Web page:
For about eight months now, I’ve been dabbling in some amateur psychoanalysis – an unexpected, but fascinating perk of keeping a blog. For subjects, I have my readers (comprising, admittedly, a miniscule cross-section of the general blog-reading public) and for statistics, I have data indicating the number of “views” for each post.
Of all the topics I’ve addressed – music, technology, grammar, travel tips, motherhood, and more – I’ve found that the most widely-read posts have been the ones about seemingly commonplace experiences. Like changing after you’ve had children. Or being told that your problems are insignificant. Or feeling inadequate next to everybody around you.
Why do we – I include myself here because I am similarly drawn to such articles – feel so strongly compelled to read about experiences we’ve already had? We could be reading the news, or learning about an unfamiliar subject, or debating politics with strangers. Yet what draws many of us is what we already know.
I think – speaking, remember, as an unlicensed amateur psychologist – that what we want, more than almost anything, is to be understood. To know that our feelings are valid. To believe that somebody out there knows what it’s like to be us. Even if that somebody is a blogger, or author, we may never meet. We crave that reassurance: yes, it’s hard to be human. It’s okay. You’re not alone.
Want to know something awesome?
That’s exactly what Jesus does for us.
Have you ever thought about what it meant for Jesus to come as a baby? That when He chose to dwell among us, He didn’t pick the richest parents, the plushest accomodations, the best society? Philippians 2:6-7 describes exactly what it meant:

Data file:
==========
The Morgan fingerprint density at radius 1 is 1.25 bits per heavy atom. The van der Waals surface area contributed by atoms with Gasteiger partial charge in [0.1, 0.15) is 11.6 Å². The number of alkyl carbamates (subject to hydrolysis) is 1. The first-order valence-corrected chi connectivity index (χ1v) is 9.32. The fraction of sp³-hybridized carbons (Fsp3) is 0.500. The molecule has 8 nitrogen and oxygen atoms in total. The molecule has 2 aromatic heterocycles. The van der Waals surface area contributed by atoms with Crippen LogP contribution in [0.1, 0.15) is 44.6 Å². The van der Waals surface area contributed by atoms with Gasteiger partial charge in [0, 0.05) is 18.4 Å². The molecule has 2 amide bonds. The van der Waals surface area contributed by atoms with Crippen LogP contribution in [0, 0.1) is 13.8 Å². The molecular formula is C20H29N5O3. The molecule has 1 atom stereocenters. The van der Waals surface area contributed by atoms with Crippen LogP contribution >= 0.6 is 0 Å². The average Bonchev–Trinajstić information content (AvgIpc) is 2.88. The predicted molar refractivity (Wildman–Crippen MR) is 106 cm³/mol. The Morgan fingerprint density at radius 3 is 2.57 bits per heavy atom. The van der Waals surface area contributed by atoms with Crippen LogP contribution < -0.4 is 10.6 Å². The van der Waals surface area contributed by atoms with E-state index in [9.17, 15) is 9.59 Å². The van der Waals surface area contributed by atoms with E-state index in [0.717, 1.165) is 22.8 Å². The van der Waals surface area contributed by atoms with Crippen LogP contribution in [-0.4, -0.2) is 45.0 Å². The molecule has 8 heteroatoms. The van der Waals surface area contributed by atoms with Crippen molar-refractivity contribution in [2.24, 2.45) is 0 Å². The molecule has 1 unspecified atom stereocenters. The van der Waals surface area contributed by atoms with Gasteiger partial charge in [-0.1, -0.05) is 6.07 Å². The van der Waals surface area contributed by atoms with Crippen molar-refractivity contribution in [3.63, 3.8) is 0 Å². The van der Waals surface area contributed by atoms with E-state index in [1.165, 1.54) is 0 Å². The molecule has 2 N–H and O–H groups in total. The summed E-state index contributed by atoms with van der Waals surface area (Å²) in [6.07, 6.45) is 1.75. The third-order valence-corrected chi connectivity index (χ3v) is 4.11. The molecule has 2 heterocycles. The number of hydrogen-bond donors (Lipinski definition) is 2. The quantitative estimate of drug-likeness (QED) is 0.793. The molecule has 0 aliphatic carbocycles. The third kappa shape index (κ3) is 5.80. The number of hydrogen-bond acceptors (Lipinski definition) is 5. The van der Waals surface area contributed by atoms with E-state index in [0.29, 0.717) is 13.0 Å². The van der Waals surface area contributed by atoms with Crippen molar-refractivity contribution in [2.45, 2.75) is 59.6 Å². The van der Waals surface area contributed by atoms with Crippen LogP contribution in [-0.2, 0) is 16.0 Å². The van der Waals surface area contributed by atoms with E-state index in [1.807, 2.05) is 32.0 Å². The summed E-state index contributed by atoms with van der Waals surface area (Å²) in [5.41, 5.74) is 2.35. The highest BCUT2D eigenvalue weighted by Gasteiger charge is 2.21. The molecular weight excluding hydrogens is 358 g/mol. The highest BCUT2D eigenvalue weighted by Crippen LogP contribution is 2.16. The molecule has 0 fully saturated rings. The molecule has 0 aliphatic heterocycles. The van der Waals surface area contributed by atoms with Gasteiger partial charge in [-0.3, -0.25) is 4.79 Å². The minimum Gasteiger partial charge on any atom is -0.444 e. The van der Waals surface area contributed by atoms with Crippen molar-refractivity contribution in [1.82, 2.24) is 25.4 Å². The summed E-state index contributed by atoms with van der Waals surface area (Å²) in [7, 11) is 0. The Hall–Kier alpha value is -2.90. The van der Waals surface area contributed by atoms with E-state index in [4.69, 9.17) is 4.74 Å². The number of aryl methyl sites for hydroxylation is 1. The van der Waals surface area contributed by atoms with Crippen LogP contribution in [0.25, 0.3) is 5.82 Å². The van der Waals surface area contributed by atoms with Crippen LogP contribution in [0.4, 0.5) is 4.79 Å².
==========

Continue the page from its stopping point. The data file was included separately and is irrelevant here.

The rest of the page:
…although He existed in the form of God, [He] did not regard equality with God a thing to be grasped, but emptied Himself, taking the form of a bond-servant…
Jesus relinquished His right to exercise His full power and authority because He wanted to know what it was like to be us. He wasn’t a parent, but He knew how it felt to be exhausted and unappreciated. He may not have ever been picked last for the baseball team, but He experienced rejection. He spoke only the truth, but He knew what it was to be misunderstood, to have his words twisted and his motives questioned.
You may not be able to touch Jesus, or hear His voice, but He knows you better than any writer, or even any friend, who has shared your experiences. He loves you so much that He CHOSE to experience those things that make life on this earth so very hard so much of the time. We read in Hebrews 4:15 that “we do not have a high priest who cannot sympathize with our weaknesses, but One who has been tempted in all things as we are, yet without sin.”
God, the Creator of galaxies, came as a helpless, needy baby because He loves us. The thought overwhelms me, takes my breath away. And He didn’t stop there. The next verse in Philippians shows us just how far He was willing to go in order to show His love for us:
Being found in appearance as a man, He humbled Himself by becoming obedient to the point of death, even death on a cross.
The One who chose to experience rejection, pain, and grief — went on to die for the very people who had rejected Him. Who didn’t believe they even needed Him. And it’s the reason He came in the first place. In one of my favorite books, The Jesus I Never Knew, Philip Yancey says this about Christ’s birth, life, and death here on earth:
“During that wrinkle in time known as the Incarnation, God experienced what it is like to be a human being. In thirty-three years on earth God’s Son learned about poverty and about family squabbles and social rejection and verbal abuse and betrayal…God’s Son had to encounter evil personally in a way that perfect deity had never encountered evil. He had to forgive sin by taking on our sin. He had to defeat death by dying. He had to learn sympathy for humans by becoming one…Because of the Incarnation, Hebrews implies, God hears our prayers in a new way, having lived here and having prayed as a weak and vulnerable human being.”
If you’ve ever wondered if somebody out there understands what you’re going through…Somebody does. And He loves you immensely. It’s why we celebrate Christmas. Because Jesus came to be one of us…to die for us…and, three days later, to live forever for all those who will receive Him.
What good news of great joy!